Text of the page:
Underperformance: Re-assign, re-train, or let go

February 3, 2014 - Tags: Employers

As a business owner or manager it is up to you to set expectations before you can hold your employees accountable. Setting expectations upfront ensures that both your goals and those of your employees are defined, and outlines what happens if goals are not met.

A useful way to set expectations is to develop an employment agreement or contract. This must be signed by both you and your employee.

The purpose of an employment contract is to provide details on the following:

  • Job description — This may include standard work hours, wage rates and whether overtime will be paid.
  • Terms and conditions of employment — In this section, you may want to establish a probationary period. This period may be anywhere from 3 months to 1 year.
  • Employer's responsibilities and the worker's rights — As a small business owner, familiarize yourself with labour laws that exist in your province or territory.
  • Performance appraisals — Set up an appraisal schedule for your employees. Reviews may be more frequent for new hires. These could take place every 30 or 60 days, and then be reduced to 6-month or yearly reviews.
  • Reasons for termination — Clarify potential reasons for letting someone go, such as poor attendance or repeated tardiness without approval, poor quality work or even company cut-backs.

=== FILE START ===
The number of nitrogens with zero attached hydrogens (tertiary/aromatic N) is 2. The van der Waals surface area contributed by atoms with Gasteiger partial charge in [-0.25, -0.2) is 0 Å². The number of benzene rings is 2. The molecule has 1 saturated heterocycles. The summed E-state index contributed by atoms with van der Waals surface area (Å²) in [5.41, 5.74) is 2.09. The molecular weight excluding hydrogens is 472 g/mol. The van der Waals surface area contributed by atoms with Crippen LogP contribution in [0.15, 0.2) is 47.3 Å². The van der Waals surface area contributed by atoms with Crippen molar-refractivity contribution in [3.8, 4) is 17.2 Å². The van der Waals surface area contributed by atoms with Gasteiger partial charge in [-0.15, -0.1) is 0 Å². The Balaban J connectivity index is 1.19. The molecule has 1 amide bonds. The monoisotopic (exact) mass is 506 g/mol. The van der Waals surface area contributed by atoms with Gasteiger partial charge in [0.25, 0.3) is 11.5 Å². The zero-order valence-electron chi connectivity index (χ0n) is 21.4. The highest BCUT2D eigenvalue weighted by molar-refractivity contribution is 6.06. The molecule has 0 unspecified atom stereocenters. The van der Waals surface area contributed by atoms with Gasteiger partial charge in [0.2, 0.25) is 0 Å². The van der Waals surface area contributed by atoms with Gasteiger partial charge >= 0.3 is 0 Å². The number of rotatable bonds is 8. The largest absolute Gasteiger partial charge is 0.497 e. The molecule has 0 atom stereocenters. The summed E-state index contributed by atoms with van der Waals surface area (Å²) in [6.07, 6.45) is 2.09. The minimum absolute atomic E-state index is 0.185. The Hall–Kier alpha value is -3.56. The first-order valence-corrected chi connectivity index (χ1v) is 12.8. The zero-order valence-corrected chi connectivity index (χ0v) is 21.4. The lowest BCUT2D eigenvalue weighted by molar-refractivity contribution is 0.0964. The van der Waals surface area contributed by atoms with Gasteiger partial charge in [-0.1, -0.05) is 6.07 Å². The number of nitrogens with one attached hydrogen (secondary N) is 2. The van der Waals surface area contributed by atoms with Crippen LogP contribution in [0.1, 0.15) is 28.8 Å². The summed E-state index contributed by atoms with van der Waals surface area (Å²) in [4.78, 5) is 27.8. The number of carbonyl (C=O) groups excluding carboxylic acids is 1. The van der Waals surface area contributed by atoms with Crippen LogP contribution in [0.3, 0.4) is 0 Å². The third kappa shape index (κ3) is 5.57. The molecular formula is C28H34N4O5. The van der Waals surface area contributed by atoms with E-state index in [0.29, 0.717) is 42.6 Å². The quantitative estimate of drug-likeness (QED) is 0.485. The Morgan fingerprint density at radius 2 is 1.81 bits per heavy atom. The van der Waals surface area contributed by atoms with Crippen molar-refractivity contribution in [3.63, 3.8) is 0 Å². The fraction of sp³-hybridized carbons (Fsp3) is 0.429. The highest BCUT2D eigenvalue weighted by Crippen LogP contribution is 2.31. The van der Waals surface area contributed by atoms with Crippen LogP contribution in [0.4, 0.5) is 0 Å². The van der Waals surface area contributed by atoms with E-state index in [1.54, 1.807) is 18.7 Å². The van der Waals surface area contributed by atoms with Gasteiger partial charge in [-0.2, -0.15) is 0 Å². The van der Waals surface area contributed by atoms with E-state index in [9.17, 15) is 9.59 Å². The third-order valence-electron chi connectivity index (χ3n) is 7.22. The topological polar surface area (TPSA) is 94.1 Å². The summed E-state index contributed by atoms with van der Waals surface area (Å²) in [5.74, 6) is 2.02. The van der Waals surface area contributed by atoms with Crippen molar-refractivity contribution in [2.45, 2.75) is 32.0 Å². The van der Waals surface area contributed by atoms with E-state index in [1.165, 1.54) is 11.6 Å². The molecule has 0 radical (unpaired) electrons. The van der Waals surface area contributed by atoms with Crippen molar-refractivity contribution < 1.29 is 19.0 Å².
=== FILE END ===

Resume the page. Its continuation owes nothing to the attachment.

Measurable goals should be set and communicated to employees regularly.

When expectations are not met:

There may be times when employees may not operate effectively even though performance criteria have been clearly established. In these cases, you may consider an employee development plan that sets out goals and objectives and includes regular follow-up to evaluate progress. You may find that identifying the issue and providing your employees with additional training may be all they need to improve their performance.

If, even after training and corrective action, you still decide to let an employee go, ensure you’re minimizing your legal risks. Minimize these risks by having proper human resource documents and processes in place. Consult a legal professional for these matters.

Having a solid employment contract, performance appraisal process and corrective action plan in place can help you avoid having to let employees go and save you a lot of time and money by reducing turnover. If, however, you do have to let someone go, these processes will make your decision more clear to you and to the rest of your team.

Visit our Employees page for more on managing employees.


Posted by Canada.ca on February 4, 2014
Bonjour C.

Oui, il y a des mesures à prendre lorsque le rendement d'un employé est insuffisant—même dans un milieu syndiqué. La majorité des sources conseillent de discuter avec l'employé pour venir à bout de cibler la source du problème et d'ensemble, trouver des solutions et des façons mesurables de mettre ces solutions en œuvre.

Le syndicat est tenu de représenter l'employé, mais aussi d'aider lors de conflits. Cela dit, il y a sûrement des étapes précises à suivre selon la convention collective. Il serait donc sage de communiquer avec le personnel des ressources-humaines ou des relations de travail, ou encore, avec un responsable du syndicat qui représente l'employé(e).

Pour en connaître davantage sur la gestion d'employés, vous pouvez consulter d'autres articles pertinents sur notre blogue http://www.entreprisescanada.ca/fra/blogue/balise/3336/
Posted by C on February 3, 2014
Es-ce applicable en milieu syndicale avec une convention collective coulé dans le béton comme la fonction publique?
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